One of the most common fears is public speaking. That's why experts recommend kids get experience early on. "Being comfortable talking to others -- whether one-on-one or in front of a group -- will allow kids to better convey information, appear more well mannered, and make stronger social connections," says Stacey Marshall, author of Captain Courage and the World's Most Shocking Secret, the second in a series of children's books on the subject. Since those benefits can last a lifetime, we have ways to help your child become braver.
Although facing an audience of classmates is not the same as facing a ferocious beast, it can feel just as scary to your child, says Marshall. Her worries about the crowd's reaction -- such as being teased by her peers or being asked a question she can't answer -- can give her butterflies, sweaty palms, and a racing heartbeat. Let her know that this fight-or-flight response is natural and that she'll learn to overcome these anxieties with practice.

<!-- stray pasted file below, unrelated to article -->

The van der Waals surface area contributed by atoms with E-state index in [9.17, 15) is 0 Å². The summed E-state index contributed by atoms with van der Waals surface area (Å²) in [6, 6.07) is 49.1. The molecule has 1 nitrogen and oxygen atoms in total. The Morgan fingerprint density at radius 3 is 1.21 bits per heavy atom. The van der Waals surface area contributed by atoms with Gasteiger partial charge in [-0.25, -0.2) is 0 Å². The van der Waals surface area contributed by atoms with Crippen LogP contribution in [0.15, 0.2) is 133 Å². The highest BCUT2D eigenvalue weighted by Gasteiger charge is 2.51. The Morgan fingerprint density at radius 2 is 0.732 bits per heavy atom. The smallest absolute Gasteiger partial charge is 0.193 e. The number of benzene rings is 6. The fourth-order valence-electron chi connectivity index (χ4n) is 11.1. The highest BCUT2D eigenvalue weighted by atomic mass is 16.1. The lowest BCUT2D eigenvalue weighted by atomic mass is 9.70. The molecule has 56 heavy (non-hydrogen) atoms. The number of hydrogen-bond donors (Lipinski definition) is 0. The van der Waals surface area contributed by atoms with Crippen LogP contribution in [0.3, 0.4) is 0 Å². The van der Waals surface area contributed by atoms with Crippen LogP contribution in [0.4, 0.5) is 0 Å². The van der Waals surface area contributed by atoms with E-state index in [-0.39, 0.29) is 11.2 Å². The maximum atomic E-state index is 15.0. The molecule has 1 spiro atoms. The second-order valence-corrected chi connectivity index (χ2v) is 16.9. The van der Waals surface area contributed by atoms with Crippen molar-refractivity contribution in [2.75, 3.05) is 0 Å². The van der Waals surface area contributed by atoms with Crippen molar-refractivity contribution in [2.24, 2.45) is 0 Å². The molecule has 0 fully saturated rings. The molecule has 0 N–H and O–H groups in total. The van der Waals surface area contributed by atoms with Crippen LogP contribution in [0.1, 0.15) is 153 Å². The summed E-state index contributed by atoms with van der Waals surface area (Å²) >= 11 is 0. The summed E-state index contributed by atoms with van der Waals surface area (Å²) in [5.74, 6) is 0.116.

To look the part, encourage your child to practice using confident body language by standing straight and tall, smiling into the mirror while speaking, and making eye contact with his "audience." Even when he's feeling shy, this can help bolster his own morale. Next, teach your child to project by using puppets to model the difference between speaking up and mumbling, suggests Marshall, and have your child mimic the confident one. Taking deep breaths before talking, slowing down his speaking rate, and increasing his voice volume can help too.
Show your child that the same set of words can carry different meanings depending on her inflection and presentation, suggests Jackson Chow, director of Communication Academy, a school that teaches public-speaking skills to youngsters in Cupertino, California. You can try this with an exercise dubbed "I can't believe this is happening." Have your child say that phrase using different emotions -- excitement, shock, or anger, for example -- and make up a scenario in which each expression of the phrase could be appropriately used.
Make the most of daily activities where your child can build his comfort level naturally. For example, the next time your family goes out to eat, encourage him to order his meal from the waiter himself using a loud voice and clear articulation, recommends Chow. At dinner ask him to share a story about his day, or help him dial Grandma for a weekly phone update that will get him chatting. Encouraging him to pipe up in familiar situations will better prepare him for a moment in the spotlight -- at school or elsewhere.
Originally published in the December 2013 issue of Parents magazine.